Non-developers ask this question first because they are usually accountable for creating training opportunities that will help employees meet their annual requirements or because they have to fit the training into a larger program.

Developers ask this question last because it places the emphasis in the wrong place, limits the design process, inhibits creative thinking (yes training development requires creativity), and because it is impossible to answer at the beginning of the process.

In Chapter 9 of Designing Successful E-Learning, Michael Allen describes a process he calls “backgrounding.”  This is an information gathering stage that occurs before the actual design of a training solution begins.  In this process he suggests some key questions you SHOULD be asking first regardless of the format of your training solution.

  1. Is there really a human performance problem? This is similar to standard 5 of ISPI’s performance standards which I wrote about here.
  2. Is the problem caused by a lack of ability to perform?  Cause analysis is standard 6, which I wrote about here.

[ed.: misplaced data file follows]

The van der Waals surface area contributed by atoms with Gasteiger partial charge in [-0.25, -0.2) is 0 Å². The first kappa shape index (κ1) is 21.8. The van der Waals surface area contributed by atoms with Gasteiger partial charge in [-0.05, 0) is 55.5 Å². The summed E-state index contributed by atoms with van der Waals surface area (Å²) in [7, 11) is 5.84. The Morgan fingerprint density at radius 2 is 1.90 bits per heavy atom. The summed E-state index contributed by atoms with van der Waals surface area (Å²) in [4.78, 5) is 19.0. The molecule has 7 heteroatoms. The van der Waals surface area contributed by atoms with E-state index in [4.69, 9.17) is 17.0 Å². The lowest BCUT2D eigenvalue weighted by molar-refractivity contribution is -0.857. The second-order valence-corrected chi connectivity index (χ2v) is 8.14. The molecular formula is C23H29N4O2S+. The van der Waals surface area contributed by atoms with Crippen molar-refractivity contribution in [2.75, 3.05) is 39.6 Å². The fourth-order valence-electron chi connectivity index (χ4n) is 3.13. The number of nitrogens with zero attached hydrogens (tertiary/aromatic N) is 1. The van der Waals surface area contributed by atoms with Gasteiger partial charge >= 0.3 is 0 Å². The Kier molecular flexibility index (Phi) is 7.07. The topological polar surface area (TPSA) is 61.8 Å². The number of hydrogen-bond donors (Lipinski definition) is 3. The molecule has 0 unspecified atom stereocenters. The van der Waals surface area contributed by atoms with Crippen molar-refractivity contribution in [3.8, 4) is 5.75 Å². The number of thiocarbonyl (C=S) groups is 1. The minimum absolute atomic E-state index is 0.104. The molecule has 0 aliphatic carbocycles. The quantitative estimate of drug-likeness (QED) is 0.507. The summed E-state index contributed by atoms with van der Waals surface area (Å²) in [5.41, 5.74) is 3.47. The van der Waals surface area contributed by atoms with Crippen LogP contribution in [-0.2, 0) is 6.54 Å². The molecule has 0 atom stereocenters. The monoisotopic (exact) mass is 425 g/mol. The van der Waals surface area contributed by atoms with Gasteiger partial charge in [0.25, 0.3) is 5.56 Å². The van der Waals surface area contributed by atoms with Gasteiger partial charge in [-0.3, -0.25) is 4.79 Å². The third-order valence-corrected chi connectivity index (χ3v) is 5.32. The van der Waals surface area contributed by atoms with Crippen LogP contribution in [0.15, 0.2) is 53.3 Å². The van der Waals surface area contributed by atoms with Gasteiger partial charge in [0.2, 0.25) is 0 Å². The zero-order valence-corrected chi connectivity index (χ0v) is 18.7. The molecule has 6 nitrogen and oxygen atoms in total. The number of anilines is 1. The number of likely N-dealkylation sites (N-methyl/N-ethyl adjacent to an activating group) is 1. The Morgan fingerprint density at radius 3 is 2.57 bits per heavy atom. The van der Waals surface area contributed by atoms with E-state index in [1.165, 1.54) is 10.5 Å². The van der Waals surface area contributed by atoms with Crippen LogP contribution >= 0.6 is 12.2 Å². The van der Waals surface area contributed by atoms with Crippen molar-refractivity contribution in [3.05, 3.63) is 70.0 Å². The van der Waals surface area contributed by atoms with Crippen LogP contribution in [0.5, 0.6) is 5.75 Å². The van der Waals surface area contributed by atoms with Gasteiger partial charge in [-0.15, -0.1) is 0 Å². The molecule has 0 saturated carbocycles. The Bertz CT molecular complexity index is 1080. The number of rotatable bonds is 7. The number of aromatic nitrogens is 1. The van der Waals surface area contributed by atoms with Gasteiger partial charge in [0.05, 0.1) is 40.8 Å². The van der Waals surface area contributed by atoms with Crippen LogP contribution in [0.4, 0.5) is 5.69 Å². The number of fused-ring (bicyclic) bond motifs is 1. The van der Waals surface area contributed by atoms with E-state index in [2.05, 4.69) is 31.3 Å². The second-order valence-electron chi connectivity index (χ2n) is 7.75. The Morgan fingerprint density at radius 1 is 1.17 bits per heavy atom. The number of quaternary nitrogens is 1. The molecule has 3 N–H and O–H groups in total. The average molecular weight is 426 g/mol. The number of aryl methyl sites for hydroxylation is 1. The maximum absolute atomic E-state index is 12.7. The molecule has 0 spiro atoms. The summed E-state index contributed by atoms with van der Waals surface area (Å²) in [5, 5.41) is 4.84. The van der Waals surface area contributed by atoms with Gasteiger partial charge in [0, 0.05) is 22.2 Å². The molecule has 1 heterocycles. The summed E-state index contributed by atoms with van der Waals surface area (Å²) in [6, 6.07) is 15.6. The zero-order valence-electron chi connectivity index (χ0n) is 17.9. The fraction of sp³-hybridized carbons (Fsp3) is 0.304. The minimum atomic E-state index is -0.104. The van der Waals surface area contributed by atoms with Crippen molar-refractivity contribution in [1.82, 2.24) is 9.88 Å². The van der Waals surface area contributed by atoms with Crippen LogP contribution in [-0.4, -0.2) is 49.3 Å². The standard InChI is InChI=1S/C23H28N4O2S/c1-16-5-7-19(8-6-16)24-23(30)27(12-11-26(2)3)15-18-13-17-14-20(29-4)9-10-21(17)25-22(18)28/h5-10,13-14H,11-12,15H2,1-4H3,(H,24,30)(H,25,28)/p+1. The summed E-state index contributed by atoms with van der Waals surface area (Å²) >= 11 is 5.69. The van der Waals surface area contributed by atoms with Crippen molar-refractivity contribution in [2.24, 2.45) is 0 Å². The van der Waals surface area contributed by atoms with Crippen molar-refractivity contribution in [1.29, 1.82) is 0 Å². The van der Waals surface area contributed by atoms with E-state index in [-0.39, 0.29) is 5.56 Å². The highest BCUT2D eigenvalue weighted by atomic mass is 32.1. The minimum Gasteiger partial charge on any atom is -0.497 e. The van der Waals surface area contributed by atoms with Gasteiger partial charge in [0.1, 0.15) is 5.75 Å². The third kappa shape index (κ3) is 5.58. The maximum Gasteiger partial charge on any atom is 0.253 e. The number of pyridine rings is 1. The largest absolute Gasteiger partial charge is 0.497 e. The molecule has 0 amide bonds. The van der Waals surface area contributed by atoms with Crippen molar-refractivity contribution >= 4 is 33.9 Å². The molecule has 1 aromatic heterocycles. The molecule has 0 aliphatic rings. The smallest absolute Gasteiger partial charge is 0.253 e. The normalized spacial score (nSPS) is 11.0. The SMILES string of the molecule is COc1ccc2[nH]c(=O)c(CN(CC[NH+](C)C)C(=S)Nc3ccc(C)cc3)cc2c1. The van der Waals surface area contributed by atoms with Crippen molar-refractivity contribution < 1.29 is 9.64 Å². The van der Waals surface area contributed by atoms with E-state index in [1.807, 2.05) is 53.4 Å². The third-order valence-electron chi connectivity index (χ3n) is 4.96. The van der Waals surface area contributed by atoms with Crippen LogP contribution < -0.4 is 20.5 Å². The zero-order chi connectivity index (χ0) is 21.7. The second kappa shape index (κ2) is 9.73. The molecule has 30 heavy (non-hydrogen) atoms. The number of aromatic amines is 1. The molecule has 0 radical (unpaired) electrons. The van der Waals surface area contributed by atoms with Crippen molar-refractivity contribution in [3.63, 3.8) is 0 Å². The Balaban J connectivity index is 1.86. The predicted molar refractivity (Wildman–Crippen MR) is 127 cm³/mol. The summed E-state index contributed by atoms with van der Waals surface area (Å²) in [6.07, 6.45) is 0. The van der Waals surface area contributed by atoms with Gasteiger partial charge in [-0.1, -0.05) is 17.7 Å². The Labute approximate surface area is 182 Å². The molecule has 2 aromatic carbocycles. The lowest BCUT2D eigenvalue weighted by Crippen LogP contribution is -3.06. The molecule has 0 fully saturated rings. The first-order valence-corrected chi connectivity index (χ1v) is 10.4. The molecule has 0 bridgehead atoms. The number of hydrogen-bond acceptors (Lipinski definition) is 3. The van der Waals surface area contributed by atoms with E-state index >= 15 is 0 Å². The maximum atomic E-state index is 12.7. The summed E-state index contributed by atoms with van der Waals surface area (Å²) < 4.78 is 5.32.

3. What are the determinants of behavior?  “People do things for reasons.  Their reasons may be built on misconceptions, fears, and lack of confidence, desire to fit in and behave like everyone else, perceived strengths and so on.  To be successful with a learning intervention, instructional designers need to identify the primary determinants of the behaviors that need to be changed.”

When I am “backgrounding” a project I want to know what result we are trying to achieve, what problem we are trying to solve or what opportunity are we trying to address.  ISPI uses the acronym RSVP to describe this process.

R – Results
S – Situation or context
V – Value
P – Partnerships